strategic planning


Strategy is about defining the direction your organisation wants to take and then allocating the resources and managing the risks to get the organisation to where it wants to be.  Organisations need to analyse their external environment and look at their existing strengths and weaknesses as part of this process.  

Business planning

A business plan is a detailed plan showing how resources will be managed to achieve the strategic plan. It includes detailed operational and financial information such as budget projections, which indicate how the organisation will resource its activities and be able to meet is objectives in the future. Business plans often cover a 3 year period. A business plan is also used to present its feasability of a particular new initiative.

Analyse the External Environment

Organisations need to have information about the challenges, opportunities and future trends, inside and outside. So whether your organisation is just starting up or is already established, the first step in the planning process is to assess the external and internal position of an organisation. A SWOT analysis is one method commonly used to identify.

S - Strengths 

W - Weaknesses

O - Opportunities

T - Threats 

Managing change

They may be as a result of internal developments (e.g. loss of key staff or Management Committee expertise) or external developments (e.g. a reduction in funding sources).  The leadership role of the Management Committee in ensuring that the organisation is able to move smoothly through a period of change is crucial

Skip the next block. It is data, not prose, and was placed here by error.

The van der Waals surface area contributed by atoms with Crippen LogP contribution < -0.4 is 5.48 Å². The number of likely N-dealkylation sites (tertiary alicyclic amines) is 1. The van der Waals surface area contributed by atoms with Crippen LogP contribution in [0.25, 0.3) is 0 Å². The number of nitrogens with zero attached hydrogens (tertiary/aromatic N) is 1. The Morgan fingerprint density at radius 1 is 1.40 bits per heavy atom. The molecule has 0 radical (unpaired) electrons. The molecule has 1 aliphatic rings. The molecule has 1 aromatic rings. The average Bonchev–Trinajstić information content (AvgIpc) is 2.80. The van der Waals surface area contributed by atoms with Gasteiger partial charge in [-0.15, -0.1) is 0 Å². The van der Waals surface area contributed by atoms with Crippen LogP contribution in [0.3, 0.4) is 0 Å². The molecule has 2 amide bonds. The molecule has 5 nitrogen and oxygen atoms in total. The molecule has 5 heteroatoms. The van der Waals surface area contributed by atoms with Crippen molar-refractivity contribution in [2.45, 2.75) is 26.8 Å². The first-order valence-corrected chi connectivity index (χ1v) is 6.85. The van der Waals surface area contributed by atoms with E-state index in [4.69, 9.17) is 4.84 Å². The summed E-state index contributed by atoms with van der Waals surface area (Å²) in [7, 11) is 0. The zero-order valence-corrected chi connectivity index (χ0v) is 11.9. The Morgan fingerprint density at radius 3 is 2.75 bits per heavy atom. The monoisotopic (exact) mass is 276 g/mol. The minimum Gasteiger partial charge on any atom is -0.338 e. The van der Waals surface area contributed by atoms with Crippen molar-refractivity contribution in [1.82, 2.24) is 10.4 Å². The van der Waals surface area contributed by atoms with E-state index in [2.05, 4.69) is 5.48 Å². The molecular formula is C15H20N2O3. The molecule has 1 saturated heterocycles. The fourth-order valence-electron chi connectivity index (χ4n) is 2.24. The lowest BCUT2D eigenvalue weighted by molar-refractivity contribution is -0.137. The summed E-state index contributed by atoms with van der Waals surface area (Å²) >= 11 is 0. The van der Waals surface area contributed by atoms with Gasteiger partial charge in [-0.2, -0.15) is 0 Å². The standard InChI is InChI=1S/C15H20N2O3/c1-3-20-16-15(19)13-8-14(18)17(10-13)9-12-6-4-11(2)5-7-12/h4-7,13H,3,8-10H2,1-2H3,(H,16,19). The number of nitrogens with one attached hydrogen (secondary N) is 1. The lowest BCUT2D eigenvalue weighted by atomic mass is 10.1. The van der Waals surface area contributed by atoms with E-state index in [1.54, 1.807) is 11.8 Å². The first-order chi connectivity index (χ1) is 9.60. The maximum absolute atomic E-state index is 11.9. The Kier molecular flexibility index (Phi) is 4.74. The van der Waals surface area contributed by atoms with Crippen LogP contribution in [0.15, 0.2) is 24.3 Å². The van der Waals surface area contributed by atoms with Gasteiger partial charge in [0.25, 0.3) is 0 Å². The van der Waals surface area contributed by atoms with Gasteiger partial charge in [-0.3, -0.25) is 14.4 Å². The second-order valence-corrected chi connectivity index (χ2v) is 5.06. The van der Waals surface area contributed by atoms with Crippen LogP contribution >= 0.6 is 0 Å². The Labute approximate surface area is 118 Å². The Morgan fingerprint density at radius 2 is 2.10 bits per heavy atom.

Managing change effectively

Voluntary organisations encounter many milestones including:

Strategic Options in Managing Change

Thinking strategically as a management committee involves analysing the organisation's internal and external environment and being responsive to change.  Sometimes the challenges which these present will require making some difficult decisions regarding activities, services or the overall role or function of the organisation.

In these circumstances, the committee must be able to stand back and take a strategic view of the options open to them.

Strategic Plan Step 2: Where Are We Now?

Those involved in the strategic planning process must start with reviewing the present circumstances and characteristics of the organisation.

In order to plan for the future, you first need to reach a common understanding of the present circumstances.  To answer this question you will need to focus discussions on two key areas:

  1. Analysing the external and internal environment; and
  2. Reviewing (or developing) the vision, mission and values of the organisation.

1. Analysing the External and Internal Environment

Example Strategic Plans

Every organisation develops its own way of documenting their strategic plan.  However, it is often useful to have a look at the approach taken by other similar organisations for useful ideas on presentation and structure.

Many organisations include their strategic plans on their websites.  You may find it useful to look at the following examples from: